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Blunderbuss

join:2012-12-19

[voip.ms] Is it rotten with bugs or is it incompetent users?

I moved the reply here to stop hijacking the original thread.

said by PX Eliezer7:

Why should servers be going down at all?

When did you hear of servers going down at Voipo, CallWithUs, Localphone or Voxbeam, Ooma, Anveo, Junction Networks, Packet8, and so forth? Not with any regularity, for sure. Maybe once or twice at most in several years.

I don't believe Martin said the servers had gone down; he said they sometimes had problems, like a ddos with a server which caused it to be erratic, and because they had so many servers that it only affected 10 percent of their users instead of all of them.

By the way, while voip.ms could use some fixing, taking the problems all in all that I see reported here, a lot of times the problems have little or nothing to do with voip.ms.

In the last few days I saw 4 complaints here, bunched together, one after the other; it looked like voip.ms was reeling with bugs in its system; but it turned out that only one of the problems was the fault of voip.ms; yet they took up pages of discussion here, and give the impression the company does a poor job.

In the end it turned out to be:
bad power supply
poor isp
problem with the carrier

and, in the instance where it was the fault of voip.ms: the infamous Toronto server


Trev
IP Telephony Addict
Premium
join:2009-06-29
Victoria, BC
kudos:5

2 recommendations

That's kind of the problem with BYOD. It's very difficult to determine where the fault is until the problem has been found and corrected. At that point, it's poor practice for the provider to publicly blame the customer and often the customer doesn't bother posting back to admit it was their own fault (or neglects to mention it, instead stating "support fixed it").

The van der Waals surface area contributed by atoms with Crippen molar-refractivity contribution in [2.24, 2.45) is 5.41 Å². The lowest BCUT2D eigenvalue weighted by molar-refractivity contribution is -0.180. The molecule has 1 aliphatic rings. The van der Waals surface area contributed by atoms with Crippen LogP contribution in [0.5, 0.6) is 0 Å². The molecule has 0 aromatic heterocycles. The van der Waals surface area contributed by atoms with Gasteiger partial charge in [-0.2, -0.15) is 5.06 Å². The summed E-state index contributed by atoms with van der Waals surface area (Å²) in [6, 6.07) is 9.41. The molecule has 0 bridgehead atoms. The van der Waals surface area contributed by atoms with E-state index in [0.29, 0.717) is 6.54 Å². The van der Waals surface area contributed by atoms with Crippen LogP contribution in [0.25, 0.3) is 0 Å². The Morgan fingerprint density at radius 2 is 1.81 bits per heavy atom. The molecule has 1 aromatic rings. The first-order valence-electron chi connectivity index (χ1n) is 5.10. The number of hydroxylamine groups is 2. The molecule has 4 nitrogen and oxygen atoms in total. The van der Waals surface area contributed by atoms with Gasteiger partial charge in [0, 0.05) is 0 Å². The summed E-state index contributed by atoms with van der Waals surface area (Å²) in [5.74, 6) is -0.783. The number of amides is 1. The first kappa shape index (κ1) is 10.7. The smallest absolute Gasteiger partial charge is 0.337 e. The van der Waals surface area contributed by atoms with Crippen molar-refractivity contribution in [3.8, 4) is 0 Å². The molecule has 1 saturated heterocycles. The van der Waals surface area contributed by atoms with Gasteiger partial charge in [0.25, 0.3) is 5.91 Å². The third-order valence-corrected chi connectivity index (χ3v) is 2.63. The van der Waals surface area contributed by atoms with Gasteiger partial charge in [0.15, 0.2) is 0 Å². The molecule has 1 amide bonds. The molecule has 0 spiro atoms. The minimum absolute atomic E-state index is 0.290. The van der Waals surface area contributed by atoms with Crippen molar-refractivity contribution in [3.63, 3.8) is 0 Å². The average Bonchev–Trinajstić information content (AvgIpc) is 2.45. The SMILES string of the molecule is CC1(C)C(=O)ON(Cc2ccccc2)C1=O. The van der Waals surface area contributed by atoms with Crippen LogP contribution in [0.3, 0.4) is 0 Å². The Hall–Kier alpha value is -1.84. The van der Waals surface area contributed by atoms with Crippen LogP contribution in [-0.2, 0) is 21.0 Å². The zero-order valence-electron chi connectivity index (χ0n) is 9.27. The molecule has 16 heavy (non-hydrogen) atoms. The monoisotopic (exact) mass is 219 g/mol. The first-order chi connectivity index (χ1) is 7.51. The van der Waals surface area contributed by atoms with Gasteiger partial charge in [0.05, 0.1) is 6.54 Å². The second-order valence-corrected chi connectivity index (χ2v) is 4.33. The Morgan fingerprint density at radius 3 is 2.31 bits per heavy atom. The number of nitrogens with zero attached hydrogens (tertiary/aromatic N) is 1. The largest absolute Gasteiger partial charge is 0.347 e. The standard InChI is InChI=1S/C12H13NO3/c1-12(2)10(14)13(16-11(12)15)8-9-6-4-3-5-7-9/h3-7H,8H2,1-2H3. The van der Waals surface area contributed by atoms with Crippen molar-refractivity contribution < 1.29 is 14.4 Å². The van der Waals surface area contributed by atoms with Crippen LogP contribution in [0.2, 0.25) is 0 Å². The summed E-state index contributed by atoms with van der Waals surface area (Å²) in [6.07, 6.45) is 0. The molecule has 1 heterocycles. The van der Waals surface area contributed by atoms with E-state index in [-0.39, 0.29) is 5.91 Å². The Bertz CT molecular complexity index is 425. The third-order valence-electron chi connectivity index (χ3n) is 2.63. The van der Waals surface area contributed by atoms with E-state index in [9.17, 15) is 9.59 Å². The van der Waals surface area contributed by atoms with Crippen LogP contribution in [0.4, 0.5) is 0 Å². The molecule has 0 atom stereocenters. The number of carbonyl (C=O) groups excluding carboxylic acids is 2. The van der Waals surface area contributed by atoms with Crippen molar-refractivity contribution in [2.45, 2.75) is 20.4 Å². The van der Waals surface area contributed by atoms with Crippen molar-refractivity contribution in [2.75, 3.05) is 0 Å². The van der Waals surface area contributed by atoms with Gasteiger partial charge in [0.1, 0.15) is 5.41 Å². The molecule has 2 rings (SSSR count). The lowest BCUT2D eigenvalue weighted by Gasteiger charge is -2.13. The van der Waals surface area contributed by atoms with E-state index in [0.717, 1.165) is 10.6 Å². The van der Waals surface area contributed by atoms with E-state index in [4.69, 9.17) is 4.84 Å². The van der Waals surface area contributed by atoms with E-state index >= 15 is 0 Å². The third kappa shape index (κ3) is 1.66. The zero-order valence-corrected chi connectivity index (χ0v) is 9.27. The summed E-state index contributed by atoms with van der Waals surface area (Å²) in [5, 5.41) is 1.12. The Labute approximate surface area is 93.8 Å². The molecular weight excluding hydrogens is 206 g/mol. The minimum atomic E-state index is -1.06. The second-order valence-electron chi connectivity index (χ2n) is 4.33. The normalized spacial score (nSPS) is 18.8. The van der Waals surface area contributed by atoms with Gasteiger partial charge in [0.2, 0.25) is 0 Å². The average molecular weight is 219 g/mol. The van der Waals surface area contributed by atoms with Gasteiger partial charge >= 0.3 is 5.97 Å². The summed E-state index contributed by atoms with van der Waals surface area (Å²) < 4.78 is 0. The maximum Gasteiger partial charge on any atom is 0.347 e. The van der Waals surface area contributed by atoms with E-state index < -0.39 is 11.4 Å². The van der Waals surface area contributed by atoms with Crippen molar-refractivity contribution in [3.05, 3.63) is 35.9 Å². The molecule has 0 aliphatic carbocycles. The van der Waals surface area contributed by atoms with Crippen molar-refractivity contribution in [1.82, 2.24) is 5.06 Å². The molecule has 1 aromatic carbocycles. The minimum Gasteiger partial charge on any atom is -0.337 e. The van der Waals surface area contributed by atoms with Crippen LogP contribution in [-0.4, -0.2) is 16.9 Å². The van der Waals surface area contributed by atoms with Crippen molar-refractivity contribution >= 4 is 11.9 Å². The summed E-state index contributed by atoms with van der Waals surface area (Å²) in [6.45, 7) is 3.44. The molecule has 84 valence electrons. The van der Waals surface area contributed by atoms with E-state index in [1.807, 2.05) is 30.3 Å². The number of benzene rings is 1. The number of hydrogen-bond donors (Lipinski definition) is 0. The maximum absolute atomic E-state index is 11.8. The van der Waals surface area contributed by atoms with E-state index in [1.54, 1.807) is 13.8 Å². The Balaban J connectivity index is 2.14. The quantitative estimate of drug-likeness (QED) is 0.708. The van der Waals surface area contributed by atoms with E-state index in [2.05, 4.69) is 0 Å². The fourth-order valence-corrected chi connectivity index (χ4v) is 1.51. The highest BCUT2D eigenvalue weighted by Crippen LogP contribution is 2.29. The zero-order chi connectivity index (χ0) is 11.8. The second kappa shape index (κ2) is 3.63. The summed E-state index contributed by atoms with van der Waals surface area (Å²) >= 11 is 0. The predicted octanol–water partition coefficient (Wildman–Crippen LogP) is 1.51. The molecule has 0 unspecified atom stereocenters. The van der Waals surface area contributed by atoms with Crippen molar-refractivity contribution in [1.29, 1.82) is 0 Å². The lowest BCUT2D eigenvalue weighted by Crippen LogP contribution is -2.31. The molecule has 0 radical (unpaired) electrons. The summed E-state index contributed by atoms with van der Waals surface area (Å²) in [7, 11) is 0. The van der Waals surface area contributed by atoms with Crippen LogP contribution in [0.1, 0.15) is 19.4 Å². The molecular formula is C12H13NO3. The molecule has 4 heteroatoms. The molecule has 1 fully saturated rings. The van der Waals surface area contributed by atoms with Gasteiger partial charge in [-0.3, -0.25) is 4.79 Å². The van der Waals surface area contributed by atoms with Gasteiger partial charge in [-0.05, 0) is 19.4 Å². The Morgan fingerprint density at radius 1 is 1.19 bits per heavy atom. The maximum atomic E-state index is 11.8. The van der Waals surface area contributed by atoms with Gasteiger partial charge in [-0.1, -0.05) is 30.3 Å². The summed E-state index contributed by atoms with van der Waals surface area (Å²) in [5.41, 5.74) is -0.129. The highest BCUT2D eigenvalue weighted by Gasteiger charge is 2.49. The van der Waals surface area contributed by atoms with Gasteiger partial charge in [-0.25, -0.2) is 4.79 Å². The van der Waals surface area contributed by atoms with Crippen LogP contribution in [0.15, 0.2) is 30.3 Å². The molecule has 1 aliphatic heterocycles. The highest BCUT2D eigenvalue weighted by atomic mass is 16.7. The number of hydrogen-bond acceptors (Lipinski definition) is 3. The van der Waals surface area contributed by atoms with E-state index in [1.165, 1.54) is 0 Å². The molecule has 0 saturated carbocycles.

So end result is a skewed perception.

With a full service provider, the provider is then responsible for everything except the Internet connection itself (and even then, sometimes they do manage it). You hear less horror stories about these because the user is not able to change configuration to cause problems. Perception is that it's much more reliable. Also, if the provider has trouble they can usually change configuration remotely and to all devices within a short span to work around the problem. This is something that BYOD has a more difficult time with.

TL;dr - it's hard to tell.
--
Wondering what I do? Find out at »www.digitalcon.ca
Get your Obihai ATA in Canada.


PX Eliezer7
Premium
join:2008-08-09
Hutt River
kudos:13
Reviews:
·callwithus
·voip.ms
reply to Blunderbuss

What about this fellow, are you calling [him] incompetent?

»Re: [Voip.ms] Delay in Answering Calls

------------

[voip.ms] Is it rotten with bugs or is it incompetent users?

I don't think the company wants it limited to just those two choices.

gweidenh

join:2002-05-18
Houston, TX
kudos:3

1 edit

1 recommendation

reply to Blunderbuss

said by PX Eliezer7:

Why should servers be going down at all?

Just FYI...

Industry standard servers have an average incident rate of about 8%. How you should read that is that given a large enough sample size, you can expect 8% of your servers to have an 'incident' in any given 12 month period.

Now, what defines an incident? It can range from a simple error message to a more catastrophic failure.

DIMM failures, P/S failures, Fan failures, and HDD failures, are the most common physical failure points. Not all of these 'bring a server down' but that depends on the design of the server and how resilient to failure it is.

This of course does not take into consideration external factors (cooling issues, AC Power disruption, IP connectivity issues, etc.)

And then of course, you have to take into account the infrastructure design. For example, when you hear the nebulous term 'cloud', one attribute is that failures are accounted for in the system architecture. A complete server can go down with no impact to the application or service.

Each provider will likely have their own architecture and the characteristics of the design will dictate whether the end user has any idea that there was a failure or not.

PX Eliezer7
Premium
join:2008-08-09
Hutt River
kudos:13
Reviews:
·callwithus
·voip.ms

Excellent information, thank you.

----------------------